I think everyone out there has books that they classify as comfort reads; that is books you return over and over again to read.
I find myself returning to a lot of different books, but these are the three that I return to the most.
Paladin of Souls
Paladin of Souls is the second of Lois McMaster Bujold’s three Chalion novels (there is also a novella in this series, too). It is, hands down, my favorite. It is the story of Ista, the dowager royesse of Chalion and takes place after the events of the first book. It’s not necessary to read The Curse of Chalion to understand the happenings of Paladin, but it probably helps–especially since Paladin spoils certain key happenings of Curse. For the purposes of this post, just let it be said that the curse of the first book is lifted and Ista has to figure out what to do with her life afterwards.
Ista, as the protagonist, is a middle-aged woman who has had twenty years of her life taken from her. She is surrounded by well-meaning caretakers and in the wake of her mother’s death decides to go on a pilgrimage. Not so much for the religious aspects of it as the getting the hell out of the house and away from those who would pack her away in cotton wool for her own good aspects of it. It’s a beautifully written story that centers all different kinds of women and ways of womanhood–and also, which openly awards a man as a prize to our heroine. I find this to be utterly delicious on multiple levels. But I read this for the generosity of Ista, her depths of care for those around her, and her heroine’s journey.
Lord of Scoundrels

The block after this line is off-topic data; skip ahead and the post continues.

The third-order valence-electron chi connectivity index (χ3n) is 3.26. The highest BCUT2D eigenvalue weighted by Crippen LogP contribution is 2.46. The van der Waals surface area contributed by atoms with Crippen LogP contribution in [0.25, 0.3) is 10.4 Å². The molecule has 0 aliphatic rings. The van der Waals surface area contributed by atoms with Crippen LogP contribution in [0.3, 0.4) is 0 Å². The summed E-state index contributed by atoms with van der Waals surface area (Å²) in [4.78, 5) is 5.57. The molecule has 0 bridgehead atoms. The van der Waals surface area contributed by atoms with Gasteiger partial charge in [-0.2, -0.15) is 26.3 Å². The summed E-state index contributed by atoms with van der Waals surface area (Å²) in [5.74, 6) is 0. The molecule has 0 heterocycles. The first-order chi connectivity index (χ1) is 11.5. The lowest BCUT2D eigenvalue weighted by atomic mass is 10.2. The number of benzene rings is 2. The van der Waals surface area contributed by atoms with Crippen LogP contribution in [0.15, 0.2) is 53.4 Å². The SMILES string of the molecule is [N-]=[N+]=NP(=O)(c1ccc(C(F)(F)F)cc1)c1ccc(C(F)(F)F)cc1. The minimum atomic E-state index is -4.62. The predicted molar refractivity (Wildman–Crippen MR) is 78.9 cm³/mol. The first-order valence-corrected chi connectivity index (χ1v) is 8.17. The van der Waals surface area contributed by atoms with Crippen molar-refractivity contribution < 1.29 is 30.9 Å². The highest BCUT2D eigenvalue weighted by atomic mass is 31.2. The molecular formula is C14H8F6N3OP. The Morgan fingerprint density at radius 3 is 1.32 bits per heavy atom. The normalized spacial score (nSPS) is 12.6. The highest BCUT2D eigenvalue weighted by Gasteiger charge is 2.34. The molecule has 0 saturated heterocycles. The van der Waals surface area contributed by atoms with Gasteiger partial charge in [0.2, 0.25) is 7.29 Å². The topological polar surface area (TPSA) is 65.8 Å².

As I mentioned a couple of weeks ago, Loretta Chase’s Lord of Scoundrels was first published in 1995 and both embraces and subverts the domineering asshole male lead–which is a trope I don’t normally enjoy in my romance novels. Well, I used to, then I didn’t anymore. Anyhow. Lord Dain is a hulking brute of a man with pretty serious mommy issues who basically takes it out on everyone around him. He’s dissolute and awful and he dislikes himself as much as the reader does.
Enter Jessica Trent. She’s smart and self-assured and every time Dain tries to intimidate or humiliate him, she tops him. She doesn’t really want to get involved with him, but if she wants to extricate her dim-bulb brother Bertie from Dain’s circle, she’s going to have to. Jessica’s more than a match for Dain and this is the appeal of the domineering asshole hero: watching him fall. Sure, it’s all Very Traditional with the woman being seen as the Civilizing Influence, but this book manages to indulge in the trope while deconstructing it and the narrative is clear that Dain’s behavior is not acceptable and is actually quite inappropriate.
And now for something completely different: Elizabeth Enright’s Gone-Away Lake, which I’ve read approximately ten million times over the last 30 years. This book is one reason I love to take the train so much: it begins with a train trip to upstate New York. And then Portia and her cousin Julian (and, later Portia’s little brother Foster) have wholly ordinary and yet still extraordinary adventures.
Portia and Julian discover the remnants of a turn of the century resort community and the two elderly siblings who still live there, Minnehaha Cheever and Pindar Payton. It’s hard to describe this book because it’s so close to my heart. There’s no big drama happening here, there are just a couple of ordinary children–it’s made clear that they are quite ordinary–having a summer vacation that turns out to be way more interesting than anyone could have predicted.
I always wanted my summer vacations to be this interesting but they never were. Alas.
She dabbles in writing speculative fiction and poetry, but non-fiction is her bread and butter. She’s known for her coverage of various issues within genre around sexism and harassment, and can be found on Twitter as @eilatan.
With Annalee Flower Horne, she is a co-founder of the intersectional geek blog, The Bias.
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